History Of Coffee
Coffee appears to have originated in Yemen or Ethiopia and certainly has an early presence around the Red Sea about AD 700. Perhaps as a result on the prohibition of alcohol in Islam, by the 13th and 14th centuries coffee had become part of cultural life, particularly in the cities, where coffee shops multiplied rapidly. Coffee cultivation was rare until the 15th and 16th centuries, when extensive planting of the tree occurred in the Yemen region of Arabia. The popularity spread through Europe to such an extent that during the 17th and 18th centuries there were more coffee shops in London than there are today. Coffee shops then were influential places, used extensively by artists, intellectuals, merchants and bankers and a forum for political activities and developments. Lloyd's of London, the worldwide reinsurance forum, started as a coffee shop.
Large-scale cultivation was pioneered by the Dutch in their colonies in the 17th century. The British and French followed, exploiting the tropical climate and peoples of the colonies to start one of the world's biggest trades. In recent years the ecology and welfare of growing areas has become of more concern. Better trading deals are being negotiated through the Fairtrade movement, and organically grown coffee is set to increase its market share radically. The tea and coffee plant stocks a wide range of fair trade and organic coffees (in practice they are often concurrent). Currently, due to the low market value of coffee, it is particularly important for those who care to select fair trade coffees.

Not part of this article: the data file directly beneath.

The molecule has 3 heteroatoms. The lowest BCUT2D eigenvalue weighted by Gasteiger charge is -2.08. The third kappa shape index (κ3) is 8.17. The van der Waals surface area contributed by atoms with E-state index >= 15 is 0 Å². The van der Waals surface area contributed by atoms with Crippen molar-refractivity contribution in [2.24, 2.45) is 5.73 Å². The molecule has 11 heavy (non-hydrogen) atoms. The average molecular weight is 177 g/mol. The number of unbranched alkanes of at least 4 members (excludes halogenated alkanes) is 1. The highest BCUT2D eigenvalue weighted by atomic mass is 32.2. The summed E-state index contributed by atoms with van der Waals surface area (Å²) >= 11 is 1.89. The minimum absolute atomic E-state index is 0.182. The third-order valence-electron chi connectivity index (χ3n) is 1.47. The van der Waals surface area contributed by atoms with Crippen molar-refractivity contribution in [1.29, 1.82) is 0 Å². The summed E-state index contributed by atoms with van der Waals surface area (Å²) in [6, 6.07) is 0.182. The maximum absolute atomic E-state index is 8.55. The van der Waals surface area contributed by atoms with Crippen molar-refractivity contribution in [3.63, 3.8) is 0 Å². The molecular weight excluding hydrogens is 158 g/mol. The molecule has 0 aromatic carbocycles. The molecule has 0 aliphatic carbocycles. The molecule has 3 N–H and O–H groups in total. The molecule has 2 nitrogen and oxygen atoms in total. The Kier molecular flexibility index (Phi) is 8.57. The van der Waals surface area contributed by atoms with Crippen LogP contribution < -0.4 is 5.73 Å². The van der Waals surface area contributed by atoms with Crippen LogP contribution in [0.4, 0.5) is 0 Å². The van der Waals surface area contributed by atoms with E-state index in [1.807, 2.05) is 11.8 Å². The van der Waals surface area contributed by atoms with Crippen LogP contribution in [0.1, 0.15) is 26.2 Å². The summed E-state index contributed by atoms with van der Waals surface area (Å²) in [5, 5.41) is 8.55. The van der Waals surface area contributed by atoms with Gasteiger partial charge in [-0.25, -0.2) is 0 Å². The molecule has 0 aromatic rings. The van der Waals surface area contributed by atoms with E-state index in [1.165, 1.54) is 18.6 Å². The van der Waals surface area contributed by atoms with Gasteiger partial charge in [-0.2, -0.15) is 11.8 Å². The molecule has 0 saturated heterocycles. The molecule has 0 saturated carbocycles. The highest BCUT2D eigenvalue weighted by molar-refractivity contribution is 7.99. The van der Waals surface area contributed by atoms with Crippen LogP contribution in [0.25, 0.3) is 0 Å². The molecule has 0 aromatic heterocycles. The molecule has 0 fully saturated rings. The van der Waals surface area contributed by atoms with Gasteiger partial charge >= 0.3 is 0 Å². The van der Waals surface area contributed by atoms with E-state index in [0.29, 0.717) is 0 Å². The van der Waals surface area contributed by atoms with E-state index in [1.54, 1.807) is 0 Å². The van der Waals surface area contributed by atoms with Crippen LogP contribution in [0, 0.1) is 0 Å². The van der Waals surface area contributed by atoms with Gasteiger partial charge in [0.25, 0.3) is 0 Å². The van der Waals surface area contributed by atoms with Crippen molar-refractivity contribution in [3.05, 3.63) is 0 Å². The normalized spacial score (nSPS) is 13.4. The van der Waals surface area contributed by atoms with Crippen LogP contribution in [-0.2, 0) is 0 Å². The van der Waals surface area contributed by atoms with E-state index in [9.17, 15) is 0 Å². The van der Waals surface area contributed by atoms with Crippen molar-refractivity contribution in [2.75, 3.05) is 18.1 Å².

Coffee has always been subject to crop failures, particularly as it is dominated by Brasil where commercial monoculture operates in areas liable to frost and drought. In an attempt to prevent the ensuing violent price fluctuations, and to guarantee an income to third world producers, the idea of establishing coffee export quotas on a worldwide basis was adopted in 1962, when an International Coffee Agreement was negotiated by the United Nations. The agreement was renegotiated in 1968, 1976, and 1983. The advent of neo-liberal policies in Washington and Brasil's insistence that they should maintain a high quota, led to a breakdown however, and participating nations failed to sign a new pact in 1989.
Since then green or raw coffee has been at low prices with a fillip in the late nineties. Even Fairtrade and organic coffee is very cheap by historical standards. Our prices have not risen for years.
Currently the decline in the dollar has helped to keep prices down.